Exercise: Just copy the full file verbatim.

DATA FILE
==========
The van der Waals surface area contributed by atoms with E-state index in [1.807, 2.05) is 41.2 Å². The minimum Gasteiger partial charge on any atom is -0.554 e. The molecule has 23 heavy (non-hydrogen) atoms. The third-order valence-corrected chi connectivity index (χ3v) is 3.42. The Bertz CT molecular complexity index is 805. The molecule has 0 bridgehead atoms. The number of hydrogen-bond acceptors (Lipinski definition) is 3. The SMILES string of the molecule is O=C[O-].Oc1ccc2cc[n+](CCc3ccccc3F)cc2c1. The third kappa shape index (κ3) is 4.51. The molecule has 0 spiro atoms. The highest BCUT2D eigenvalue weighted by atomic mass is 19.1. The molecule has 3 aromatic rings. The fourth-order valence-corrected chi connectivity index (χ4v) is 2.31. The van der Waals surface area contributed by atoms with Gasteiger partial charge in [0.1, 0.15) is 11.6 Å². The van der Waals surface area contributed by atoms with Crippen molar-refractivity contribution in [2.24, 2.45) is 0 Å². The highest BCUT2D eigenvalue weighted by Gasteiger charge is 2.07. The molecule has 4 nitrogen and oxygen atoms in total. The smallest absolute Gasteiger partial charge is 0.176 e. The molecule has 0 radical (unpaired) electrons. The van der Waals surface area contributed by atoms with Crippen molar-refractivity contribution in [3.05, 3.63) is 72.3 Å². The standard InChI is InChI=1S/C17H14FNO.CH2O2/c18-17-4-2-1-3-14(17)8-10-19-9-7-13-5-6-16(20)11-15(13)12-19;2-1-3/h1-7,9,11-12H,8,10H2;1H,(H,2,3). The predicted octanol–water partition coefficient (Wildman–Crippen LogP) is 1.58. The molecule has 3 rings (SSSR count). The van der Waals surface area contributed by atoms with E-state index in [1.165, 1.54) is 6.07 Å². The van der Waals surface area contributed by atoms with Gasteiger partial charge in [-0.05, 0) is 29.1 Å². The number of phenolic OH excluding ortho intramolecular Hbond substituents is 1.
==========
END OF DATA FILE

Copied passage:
The van der Waals surface area contributed by atoms with E-state index in [1.807, 2.05) is 41.2 Å². The minimum Gasteiger partial charge on any atom is -0.554 e. The molecule has 23 heavy (non-hydrogen) atoms. The third-order valence-corrected chi connectivity index (χ3v) is 3.42. The Bertz CT molecular complexity index is 805. The molecule has 0 bridgehead atoms. The number of hydrogen-bond acceptors (Lipinski definition) is 3. The SMILES string of the molecule is O=C[O-].Oc1ccc2cc[n+](CCc3ccccc3F)cc2c1. The third kappa shape index (κ3) is 4.51. The molecule has 0 spiro atoms. The highest BCUT2D eigenvalue weighted by atomic mass is 19.1. The molecule has 3 aromatic rings. The fourth-order valence-corrected chi connectivity index (χ4v) is 2.31. The van der Waals surface area contributed by atoms with Gasteiger partial charge in [0.1, 0.15) is 11.6 Å². The van der Waals surface area contributed by atoms with Crippen molar-refractivity contribution in [2.24, 2.45) is 0 Å². The highest BCUT2D eigenvalue weighted by Gasteiger charge is 2.07. The molecule has 4 nitrogen and oxygen atoms in total. The smallest absolute Gasteiger partial charge is 0.176 e. The molecule has 0 radical (unpaired) electrons. The van der Waals surface area contributed by atoms with Crippen molar-refractivity contribution in [3.05, 3.63) is 72.3 Å². The standard InChI is InChI=1S/C17H14FNO.CH2O2/c18-17-4-2-1-3-14(17)8-10-19-9-7-13-5-6-16(20)11-15(13)12-19;2-1-3/h1-7,9,11-12H,8,10H2;1H,(H,2,3). The predicted octanol–water partition coefficient (Wildman–Crippen LogP) is 1.58. The molecule has 3 rings (SSSR count). The van der Waals surface area contributed by atoms with E-state index in [1.165, 1.54) is 6.07 Å². The van der Waals surface area contributed by atoms with Gasteiger partial charge in [-0.05, 0) is 29.1 Å². The number of phenolic OH excluding ortho intramolecular Hbond substituents is 1.